Jonathon said...

p.s. 8) how about we rape him and see how he likes them apples?

Adam said...

I will admit that I am finding it difficult to try to respond. I have turned over various beginnings to this in my mind and have arrived, finally, at this.

Adam, I actually didn't think that Finch was miscast in Macbeth. I thought he did very well. I liked the film, but there were points where Shakespeare's dialogue lost me a little bit. This tends to happen when I'm reading/watching something of his. I have a hard time figuring out what the characters are actually saying, despite his clear mastery of the language.

Megan, I can see what you're saying. I still think what I thought before, and I tried to be open by acknowledging the sort of tricky thought process that has accompanied my contemplation of this whole thing.

Jonathon, I don't want to debate you point by point because that would take a very long, and I know that there might not be any end to certain facets of the discussion. However, there are a couple of points that I would like to go into.

On Point #4. He won an Oscar because of his work. He did not win an Oscar because of his past transgressions. He won because of the film that he made was deemed to have been excellent and because his involvement in that film was deemed to have been integral to its success. Additionally, the year he won was a year that many felt the award would go to Martin Scorsese for Gangs of New York and a year that the DGA award (a usual dead-on indicator for the Academy's choice) had gone to Rob Marshall for Chicago. It does not, in any way, prove that Hollywood "supports pedophiles and perverts," as you said. Per your probable definition of a "pervert," I'd like to remind you that Brokeback Mountain, a controversial film, lost the Academy Award for Best Picture, even after winning just about every other like award. Wouldn't a Hollywood that supports what you consider to be "perverted" have rushed to give that film its highest award?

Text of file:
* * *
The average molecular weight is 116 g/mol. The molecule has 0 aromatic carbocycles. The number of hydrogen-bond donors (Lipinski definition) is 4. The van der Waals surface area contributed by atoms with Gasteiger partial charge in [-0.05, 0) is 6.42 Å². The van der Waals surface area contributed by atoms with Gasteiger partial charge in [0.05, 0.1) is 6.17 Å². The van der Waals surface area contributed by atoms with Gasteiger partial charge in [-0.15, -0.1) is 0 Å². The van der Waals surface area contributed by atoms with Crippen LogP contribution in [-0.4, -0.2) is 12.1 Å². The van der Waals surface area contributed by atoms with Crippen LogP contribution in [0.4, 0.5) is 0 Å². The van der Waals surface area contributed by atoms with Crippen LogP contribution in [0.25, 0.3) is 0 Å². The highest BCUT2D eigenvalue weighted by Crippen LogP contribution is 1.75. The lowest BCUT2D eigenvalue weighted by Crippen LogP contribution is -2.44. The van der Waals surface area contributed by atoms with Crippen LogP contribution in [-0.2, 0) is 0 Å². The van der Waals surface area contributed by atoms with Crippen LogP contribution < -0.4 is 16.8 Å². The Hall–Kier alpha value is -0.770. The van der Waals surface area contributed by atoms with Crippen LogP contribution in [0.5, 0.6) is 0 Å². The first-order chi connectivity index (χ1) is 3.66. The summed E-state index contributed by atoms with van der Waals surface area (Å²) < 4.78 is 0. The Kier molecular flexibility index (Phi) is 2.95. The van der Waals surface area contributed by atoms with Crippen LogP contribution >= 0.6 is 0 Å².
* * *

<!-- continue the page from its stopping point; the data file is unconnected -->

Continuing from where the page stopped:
On Point #6. I fully and completely disagree that you cannot separate an individual's work from their personal life. Have you ever seen Triumph of the Will? The message of Leni Riefenstahl's film is most certainly wrong, but I challenge you to tell me exactly how she did not make a technically dazzling film.

On Point #8. If I have to tell you what is wrong with this, then I truly don't know what else to say.

Love and respect to all of you. Thank you for reading and commenting.

Chris W said...

As much as I enjoy doing so I'm not going to stir the pot any further, instead I'll just say one thing. Honestly doesn't anyone else kind of find this funny? I mean the dude must have had a total lapse of judgement. The guy has been running for this for years and he doesn't think anything might happen if he steps into a country with extradition laws that might get him into trouble? I don't know why but I find that kind of funny just because it was a pretty bone-headed move on his part.

Chris W said...

By the by I feel the need to give Entertainment Weekly some props. Surprisingly they full on called out Roman Polanski in this weeks issue. In an article the they take anyone supporting him to task pointing out that at the end of the day no matter how you look at it the guy is a convicted felon and rapist and they don't mince words about it. I thought that was sort of interesting coming from an entertaiment magazine whre they sometimes choose to overlooks such things.

Senor Granto said...

Obama pardon will never happen, he's too Clintonian to do it.

I agree, his life is almost over and the victim has already forgiven him (even if she was paid off) plus his facilities probably don't even work anymore so its not like they have to worry about a repeat offense.

Holocaust survivor, Victim of Charles Manson, and convicted child rapist. He's almost like a Forrest Gump of the 20th century.